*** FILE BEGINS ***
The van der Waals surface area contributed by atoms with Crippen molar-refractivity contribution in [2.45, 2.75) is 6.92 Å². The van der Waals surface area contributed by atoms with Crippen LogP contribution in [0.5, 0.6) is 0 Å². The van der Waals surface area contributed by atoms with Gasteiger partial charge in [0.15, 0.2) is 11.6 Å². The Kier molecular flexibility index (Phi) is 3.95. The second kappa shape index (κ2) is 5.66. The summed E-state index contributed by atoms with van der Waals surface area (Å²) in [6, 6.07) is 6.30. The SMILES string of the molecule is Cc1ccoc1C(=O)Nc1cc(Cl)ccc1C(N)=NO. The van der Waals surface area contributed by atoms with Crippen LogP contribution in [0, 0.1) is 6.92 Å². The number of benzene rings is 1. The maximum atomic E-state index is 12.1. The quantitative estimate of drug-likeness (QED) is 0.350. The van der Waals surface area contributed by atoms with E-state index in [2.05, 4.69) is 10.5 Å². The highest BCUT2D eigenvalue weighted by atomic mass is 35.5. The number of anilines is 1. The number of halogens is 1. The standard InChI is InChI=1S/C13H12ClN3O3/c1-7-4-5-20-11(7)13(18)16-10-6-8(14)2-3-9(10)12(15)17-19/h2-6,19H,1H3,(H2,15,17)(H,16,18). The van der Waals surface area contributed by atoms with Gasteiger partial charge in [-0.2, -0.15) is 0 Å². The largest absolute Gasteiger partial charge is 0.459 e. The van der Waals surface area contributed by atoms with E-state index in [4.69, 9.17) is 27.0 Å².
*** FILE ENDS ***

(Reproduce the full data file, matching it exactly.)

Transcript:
The van der Waals surface area contributed by atoms with Crippen molar-refractivity contribution in [2.45, 2.75) is 6.92 Å². The van der Waals surface area contributed by atoms with Crippen LogP contribution in [0.5, 0.6) is 0 Å². The van der Waals surface area contributed by atoms with Gasteiger partial charge in [0.15, 0.2) is 11.6 Å². The Kier molecular flexibility index (Phi) is 3.95. The second kappa shape index (κ2) is 5.66. The summed E-state index contributed by atoms with van der Waals surface area (Å²) in [6, 6.07) is 6.30. The SMILES string of the molecule is Cc1ccoc1C(=O)Nc1cc(Cl)ccc1C(N)=NO. The van der Waals surface area contributed by atoms with Crippen LogP contribution in [0, 0.1) is 6.92 Å². The number of benzene rings is 1. The maximum atomic E-state index is 12.1. The quantitative estimate of drug-likeness (QED) is 0.350. The van der Waals surface area contributed by atoms with E-state index in [2.05, 4.69) is 10.5 Å². The highest BCUT2D eigenvalue weighted by atomic mass is 35.5. The number of anilines is 1. The number of halogens is 1. The standard InChI is InChI=1S/C13H12ClN3O3/c1-7-4-5-20-11(7)13(18)16-10-6-8(14)2-3-9(10)12(15)17-19/h2-6,19H,1H3,(H2,15,17)(H,16,18). The van der Waals surface area contributed by atoms with Gasteiger partial charge in [-0.2, -0.15) is 0 Å². The largest absolute Gasteiger partial charge is 0.459 e. The van der Waals surface area contributed by atoms with E-state index in [4.69, 9.17) is 27.0 Å².